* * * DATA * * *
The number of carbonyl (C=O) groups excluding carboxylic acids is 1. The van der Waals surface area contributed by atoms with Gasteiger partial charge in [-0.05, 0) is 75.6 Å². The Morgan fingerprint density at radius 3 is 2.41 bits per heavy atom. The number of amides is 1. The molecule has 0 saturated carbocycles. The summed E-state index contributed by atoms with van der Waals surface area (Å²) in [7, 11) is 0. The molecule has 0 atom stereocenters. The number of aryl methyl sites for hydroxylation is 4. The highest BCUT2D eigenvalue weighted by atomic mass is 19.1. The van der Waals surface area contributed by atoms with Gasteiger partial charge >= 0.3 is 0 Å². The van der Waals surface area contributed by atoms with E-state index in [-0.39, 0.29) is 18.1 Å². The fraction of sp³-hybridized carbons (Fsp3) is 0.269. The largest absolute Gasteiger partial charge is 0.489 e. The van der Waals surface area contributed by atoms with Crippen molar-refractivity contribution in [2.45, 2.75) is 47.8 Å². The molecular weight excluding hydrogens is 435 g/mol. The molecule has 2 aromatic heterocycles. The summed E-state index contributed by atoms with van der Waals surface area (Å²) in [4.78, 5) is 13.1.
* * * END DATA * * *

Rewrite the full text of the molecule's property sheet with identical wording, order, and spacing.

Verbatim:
The number of carbonyl (C=O) groups excluding carboxylic acids is 1. The van der Waals surface area contributed by atoms with Gasteiger partial charge in [-0.05, 0) is 75.6 Å². The Morgan fingerprint density at radius 3 is 2.41 bits per heavy atom. The number of amides is 1. The molecule has 0 saturated carbocycles. The summed E-state index contributed by atoms with van der Waals surface area (Å²) in [7, 11) is 0. The molecule has 0 atom stereocenters. The number of aryl methyl sites for hydroxylation is 4. The highest BCUT2D eigenvalue weighted by atomic mass is 19.1. The van der Waals surface area contributed by atoms with Gasteiger partial charge >= 0.3 is 0 Å². The van der Waals surface area contributed by atoms with E-state index in [-0.39, 0.29) is 18.1 Å². The fraction of sp³-hybridized carbons (Fsp3) is 0.269. The largest absolute Gasteiger partial charge is 0.489 e. The van der Waals surface area contributed by atoms with Crippen molar-refractivity contribution in [2.45, 2.75) is 47.8 Å². The molecular weight excluding hydrogens is 435 g/mol. The molecule has 2 aromatic heterocycles. The summed E-state index contributed by atoms with van der Waals surface area (Å²) in [4.78, 5) is 13.1.